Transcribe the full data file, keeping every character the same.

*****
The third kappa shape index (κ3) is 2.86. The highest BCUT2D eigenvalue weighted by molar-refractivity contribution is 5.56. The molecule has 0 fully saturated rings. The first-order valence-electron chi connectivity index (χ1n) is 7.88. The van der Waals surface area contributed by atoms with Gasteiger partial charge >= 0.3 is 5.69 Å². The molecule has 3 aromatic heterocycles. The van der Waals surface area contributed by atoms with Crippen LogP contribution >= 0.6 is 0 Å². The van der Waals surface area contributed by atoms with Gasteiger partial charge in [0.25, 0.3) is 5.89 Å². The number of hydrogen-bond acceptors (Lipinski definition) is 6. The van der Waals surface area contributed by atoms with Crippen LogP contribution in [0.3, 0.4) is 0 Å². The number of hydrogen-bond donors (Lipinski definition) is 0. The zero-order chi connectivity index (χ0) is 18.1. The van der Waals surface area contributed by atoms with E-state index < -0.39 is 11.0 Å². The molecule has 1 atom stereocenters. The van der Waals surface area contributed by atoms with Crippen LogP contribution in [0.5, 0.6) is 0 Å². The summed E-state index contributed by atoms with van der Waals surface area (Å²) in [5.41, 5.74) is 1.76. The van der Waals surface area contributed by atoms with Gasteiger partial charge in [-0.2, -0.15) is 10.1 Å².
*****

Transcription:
The third kappa shape index (κ3) is 2.86. The highest BCUT2D eigenvalue weighted by molar-refractivity contribution is 5.56. The molecule has 0 fully saturated rings. The first-order valence-electron chi connectivity index (χ1n) is 7.88. The van der Waals surface area contributed by atoms with Gasteiger partial charge >= 0.3 is 5.69 Å². The molecule has 3 aromatic heterocycles. The van der Waals surface area contributed by atoms with Crippen LogP contribution >= 0.6 is 0 Å². The van der Waals surface area contributed by atoms with Gasteiger partial charge in [0.25, 0.3) is 5.89 Å². The number of hydrogen-bond acceptors (Lipinski definition) is 6. The van der Waals surface area contributed by atoms with Crippen LogP contribution in [0.3, 0.4) is 0 Å². The number of hydrogen-bond donors (Lipinski definition) is 0. The zero-order chi connectivity index (χ0) is 18.1. The van der Waals surface area contributed by atoms with E-state index < -0.39 is 11.0 Å². The molecule has 1 atom stereocenters. The van der Waals surface area contributed by atoms with Crippen LogP contribution in [0.5, 0.6) is 0 Å². The summed E-state index contributed by atoms with van der Waals surface area (Å²) in [5.41, 5.74) is 1.76. The van der Waals surface area contributed by atoms with Gasteiger partial charge in [-0.2, -0.15) is 10.1 Å².